Black Wednesday in Publishing-Land

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1. It won't make the evening news, but this was a rough day of historic proportions in the book biz. Random House, Simon and Schuster, Houghton Mifflin Harcourt and Thomas Nelson all announced layoffs, top-level firings or, in the case of Random House/Doubleday/Alfred A. Knopf/Dial/Bantam Dell/Crown/Nan Talese/Broadway, major consolidations that will affect the future of book publishing in America.

In the midst of this mayhem, it's interesting to read in GalleyCat that a paperback trend is sweeping publishing. We've only been yelling for this sweep for years, but despite GalleyCat's optimism, there is evidence of an opposing trend: book prices are getting higher. Like malnourished children whose bellies grow, new hardcover prices are swelling -- $40, $45 -- even as retail spending drops. Affordable (paperback, small) book publishing is the right answer, yes -- but I am not as confident as GalleyCat is that publishers are moving towards this trend anywhere near as quickly as they should be.

2. The great folksinger Odetta has died. I've seen her in concert twice, once at a Gerde's Folk City reunion where she was stunning, and once at a strange Greenwich Village event called the Microtonal Festival which celebrated experimental musicians and vocalists who used tones between the twelve notes of the scale. It might surprise those who think of Odetta as a traditional folksinger to know that she was considered by experts in the field to have a rare way with microtones, and that she delivered the best performance of this night, belting out a few old spirituals and showing us all how much room there really was between a C and a C#. I don't know if that show was recorded, but here's Odetta singing "Rock Island Line" and here's her "Water Boy".

3. Natasha Wimmer, translator of Roberto Bolano, will be appearing with Francisco Goldman at a very special Words Without Borders event Thursday night, December 4, at Idlewild Books in Manhattan.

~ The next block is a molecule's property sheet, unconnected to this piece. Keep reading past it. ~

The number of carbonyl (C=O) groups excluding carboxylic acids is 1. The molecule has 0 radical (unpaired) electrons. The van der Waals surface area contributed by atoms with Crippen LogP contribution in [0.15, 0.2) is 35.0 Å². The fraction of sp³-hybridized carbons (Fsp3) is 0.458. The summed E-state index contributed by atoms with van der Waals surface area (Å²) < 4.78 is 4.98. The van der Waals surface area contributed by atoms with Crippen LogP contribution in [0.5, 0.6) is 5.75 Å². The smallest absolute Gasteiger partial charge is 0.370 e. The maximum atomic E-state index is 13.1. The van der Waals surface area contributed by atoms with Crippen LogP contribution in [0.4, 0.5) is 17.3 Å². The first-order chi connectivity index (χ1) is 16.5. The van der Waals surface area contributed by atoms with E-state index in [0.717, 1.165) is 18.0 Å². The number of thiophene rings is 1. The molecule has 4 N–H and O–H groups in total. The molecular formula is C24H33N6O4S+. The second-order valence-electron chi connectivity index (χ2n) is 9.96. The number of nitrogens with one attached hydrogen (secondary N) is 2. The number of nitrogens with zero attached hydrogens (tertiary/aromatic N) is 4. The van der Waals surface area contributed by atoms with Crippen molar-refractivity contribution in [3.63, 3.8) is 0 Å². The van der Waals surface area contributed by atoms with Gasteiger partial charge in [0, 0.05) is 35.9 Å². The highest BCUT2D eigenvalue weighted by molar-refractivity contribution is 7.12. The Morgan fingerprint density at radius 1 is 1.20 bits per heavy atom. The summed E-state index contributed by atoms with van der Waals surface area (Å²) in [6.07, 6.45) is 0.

4. Also at Idlewild, apparently a new hot spot: Ben Greenman celebrating Correspondences on Friday, December 5.

5. And then comes the big Literary Trivia Smackdown 2.0 this Sunday at 4 pm, and you better believe I'm studying up on my American Lit. Our opponents at PEN America have been announced: David Haglund, Meghan Kyle-Miller, Larry Siems and Lilly Sullivan. They sound smart, so please come to the Small Press Indie Book Fair and cheer your favorite lit bloggers on! For real.

6. New Nixon tapes! Choice bits:

"Never forget: The press is the enemy. The press is the enemy. The press is the enemy. The establishment is the enemy. The professors are the enemy. The professors are the enemy."

All your base are belong to us, Nixon.

It's a happy Christmas for Watergate buffs like me, what with the new tapes and the release of the film version of the play Frost/Nixon. Haven't had this much fun since Mark Felt turned up.

7. Christopher Hitchens points out that the widespread decision to use the city name "Mumbai" rather than "Bombay" actually carries an implicit political message, and possibly a fraudulent one. I was not aware of this, though I remember hearing similar things at a panel discussion regarding the recent attempt to replace "Burma" with "Myanmar". Since many of us are in the dark about this, it seems that major news organizations like the New York Times (Clark Hoyt, are you out there?) ought to address the significance of these name changes directly.

8. Dewey, a litblogger, dies.

9. Frank Wilson remembers the once-popular novel Dharma Bums, Jack Kerouac's affectionate tribute to the fashionable Buddhism of the Beatnik era, on its fiftieth birthday. This is one of my favorite Kerouac novels.

10. Jay-Z gets typographical.
2 Responses to "Black Wednesday in Publishing-Land"

by TKG on

Sad news that Odetta passed away.

Another legendary singer passed away a month or so ago, Yma Sumac (LA Times Obit).

There's a wonderful picture of her here with Walt Disney.

Why is Yma Sumac pertinent to Lit Kicks? She was featured prominently in Visions of Cody. The Peruvian songbird. In the Imitation of the Tape section of Visions of Cody, Kerouac makes a list of 9 things about Yma Sumac and her band. Last one as I recall was something the musicians in her band would say.

Those sorts of things are what make Visions of Cody such a great book. It is dense with the things of mid 20th century life.

RIP Odetta and Yma.

Smack em down on Saturday! What Channel is it on? ESPN? I'll be watching.

by Levi Asher on

I didn't realize that about Yma Sumac, very interesting!

Thanks for the good wishes on the big smackdown -- it's Sunday, not Saturday, but I think ESPN will be showing football games instead. Maybe BookTV will pick it up ...

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